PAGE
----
In Innovation, Good Enough Is Good Enough
By Jeffrey Baumgartner
They way people in big organisations and entrepreneurs attack new product ideas is very different. Big organisation people prefer to perfect their ideas before launching them. Entrepreneurs prefer to get to market as quickly as possible with good enough ideas. If you are an innovation leader in a large organisation, understanding this difference and getting your team to behave more like entrepreneurs can make all the difference between product innovation success and failure.
A couple of months ago, a middle-aged friend of mine, who has spent his entire professional life in the corporate world and is between jobs right now, came to me with an idea for a service he reckoned we could develop together. I told him it was a great idea and I knew we would have no trouble implementing it in practice. The real challenge, I explained, would be in promoting and selling the service. I asked him if he had thoughts about how we would do that and suggested he might be able to tap into his corporate network. He said he could do that, but he would need to refine the idea rather more first.
In that time, another friend who is a consultant and coach, has designed and run her first two webinars as a means of generating new business leads. They were far from perfect, but she took loads of notes after each and will use this to make future webinars better. She also has two potential leads.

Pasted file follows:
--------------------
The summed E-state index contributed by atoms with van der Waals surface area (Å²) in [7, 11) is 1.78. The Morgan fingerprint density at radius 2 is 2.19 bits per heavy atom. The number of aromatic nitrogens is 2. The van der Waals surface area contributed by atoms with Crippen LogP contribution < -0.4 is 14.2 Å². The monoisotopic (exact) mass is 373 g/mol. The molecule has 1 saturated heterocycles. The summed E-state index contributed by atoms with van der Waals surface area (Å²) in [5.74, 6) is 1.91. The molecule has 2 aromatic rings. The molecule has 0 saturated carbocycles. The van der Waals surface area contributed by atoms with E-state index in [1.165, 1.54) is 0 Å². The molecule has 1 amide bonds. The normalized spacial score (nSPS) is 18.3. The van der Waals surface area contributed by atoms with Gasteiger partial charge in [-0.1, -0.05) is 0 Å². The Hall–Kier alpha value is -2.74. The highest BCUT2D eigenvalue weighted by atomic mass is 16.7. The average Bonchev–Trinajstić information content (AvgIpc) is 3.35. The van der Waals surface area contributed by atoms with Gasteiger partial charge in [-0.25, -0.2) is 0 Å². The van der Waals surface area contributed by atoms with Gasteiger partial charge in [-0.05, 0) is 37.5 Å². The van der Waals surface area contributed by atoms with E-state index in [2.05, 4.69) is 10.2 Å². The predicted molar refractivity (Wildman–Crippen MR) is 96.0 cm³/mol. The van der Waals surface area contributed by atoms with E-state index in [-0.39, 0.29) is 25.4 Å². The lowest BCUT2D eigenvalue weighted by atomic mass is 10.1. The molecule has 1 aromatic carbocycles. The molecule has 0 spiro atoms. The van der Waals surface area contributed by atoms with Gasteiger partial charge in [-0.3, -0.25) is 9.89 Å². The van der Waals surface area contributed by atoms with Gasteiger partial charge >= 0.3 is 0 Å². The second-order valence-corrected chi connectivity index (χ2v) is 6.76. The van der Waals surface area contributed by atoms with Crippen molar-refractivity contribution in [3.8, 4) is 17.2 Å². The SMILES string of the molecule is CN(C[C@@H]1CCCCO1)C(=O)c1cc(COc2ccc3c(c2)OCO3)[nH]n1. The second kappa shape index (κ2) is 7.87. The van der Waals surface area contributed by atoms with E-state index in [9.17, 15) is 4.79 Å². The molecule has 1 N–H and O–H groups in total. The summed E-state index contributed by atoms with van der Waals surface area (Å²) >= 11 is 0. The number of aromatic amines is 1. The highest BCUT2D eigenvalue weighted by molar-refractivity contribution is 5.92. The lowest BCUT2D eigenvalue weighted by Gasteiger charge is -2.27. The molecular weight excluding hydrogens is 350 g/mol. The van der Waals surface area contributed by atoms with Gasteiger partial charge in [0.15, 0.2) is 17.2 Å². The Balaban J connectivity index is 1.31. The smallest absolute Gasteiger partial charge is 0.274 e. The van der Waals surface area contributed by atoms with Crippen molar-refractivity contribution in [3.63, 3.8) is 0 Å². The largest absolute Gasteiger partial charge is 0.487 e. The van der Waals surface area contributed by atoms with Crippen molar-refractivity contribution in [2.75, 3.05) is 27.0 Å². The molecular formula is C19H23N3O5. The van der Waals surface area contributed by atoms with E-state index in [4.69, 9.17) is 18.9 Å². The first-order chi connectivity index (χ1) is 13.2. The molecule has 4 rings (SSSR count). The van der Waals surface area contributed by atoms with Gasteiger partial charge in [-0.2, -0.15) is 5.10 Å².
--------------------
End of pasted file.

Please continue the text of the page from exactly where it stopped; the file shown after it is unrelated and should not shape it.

These two friends' stories illustrate two big differences between how people in the corporate world treat innovation and how entrepreneurs treat innovation. Firstly, there is a tendency for corporate people to want to make everything perfect before they implement their ideas and introduce them to the market. Secondly, they underestimate the challenges of marketing and selling all new products and services.
Perfectionism Versus Good Enough
Corporate people tend to want to perfect their ideas before launching them because they do not want to risk making a mistake. They do not want to take the blame if things go wrong. For them, the consequences of making a mistake are perceived as less severe than the consequences of missing out on an opportunity. If they miss out on an opportunity that only they know about, they still have their jobs. On the other hand, if they launch a new idea that does not work out, they could be reprimanded.